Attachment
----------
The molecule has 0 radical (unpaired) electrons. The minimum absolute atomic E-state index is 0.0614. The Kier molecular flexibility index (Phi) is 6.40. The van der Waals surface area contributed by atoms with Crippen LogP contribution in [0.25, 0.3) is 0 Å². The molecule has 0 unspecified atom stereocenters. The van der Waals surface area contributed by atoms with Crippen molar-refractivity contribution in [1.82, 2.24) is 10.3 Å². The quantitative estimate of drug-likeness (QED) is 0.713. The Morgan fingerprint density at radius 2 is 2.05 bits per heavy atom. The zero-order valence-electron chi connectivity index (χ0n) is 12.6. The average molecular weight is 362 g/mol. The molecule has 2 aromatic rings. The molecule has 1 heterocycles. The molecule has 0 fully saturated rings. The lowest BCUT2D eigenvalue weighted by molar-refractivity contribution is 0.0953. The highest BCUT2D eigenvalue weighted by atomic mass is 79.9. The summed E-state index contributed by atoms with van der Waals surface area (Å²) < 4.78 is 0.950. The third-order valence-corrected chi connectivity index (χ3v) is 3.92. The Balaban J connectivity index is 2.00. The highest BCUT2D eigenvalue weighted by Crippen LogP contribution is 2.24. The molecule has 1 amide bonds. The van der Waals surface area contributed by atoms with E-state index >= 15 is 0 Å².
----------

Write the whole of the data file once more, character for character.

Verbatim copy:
The molecule has 0 radical (unpaired) electrons. The minimum absolute atomic E-state index is 0.0614. The Kier molecular flexibility index (Phi) is 6.40. The van der Waals surface area contributed by atoms with Crippen LogP contribution in [0.25, 0.3) is 0 Å². The molecule has 0 unspecified atom stereocenters. The van der Waals surface area contributed by atoms with Crippen molar-refractivity contribution in [1.82, 2.24) is 10.3 Å². The quantitative estimate of drug-likeness (QED) is 0.713. The Morgan fingerprint density at radius 2 is 2.05 bits per heavy atom. The zero-order valence-electron chi connectivity index (χ0n) is 12.6. The average molecular weight is 362 g/mol. The molecule has 2 aromatic rings. The molecule has 1 heterocycles. The molecule has 0 fully saturated rings. The lowest BCUT2D eigenvalue weighted by molar-refractivity contribution is 0.0953. The highest BCUT2D eigenvalue weighted by atomic mass is 79.9. The summed E-state index contributed by atoms with van der Waals surface area (Å²) < 4.78 is 0.950. The third-order valence-corrected chi connectivity index (χ3v) is 3.92. The Balaban J connectivity index is 2.00. The highest BCUT2D eigenvalue weighted by Crippen LogP contribution is 2.24. The molecule has 1 amide bonds. The van der Waals surface area contributed by atoms with E-state index >= 15 is 0 Å².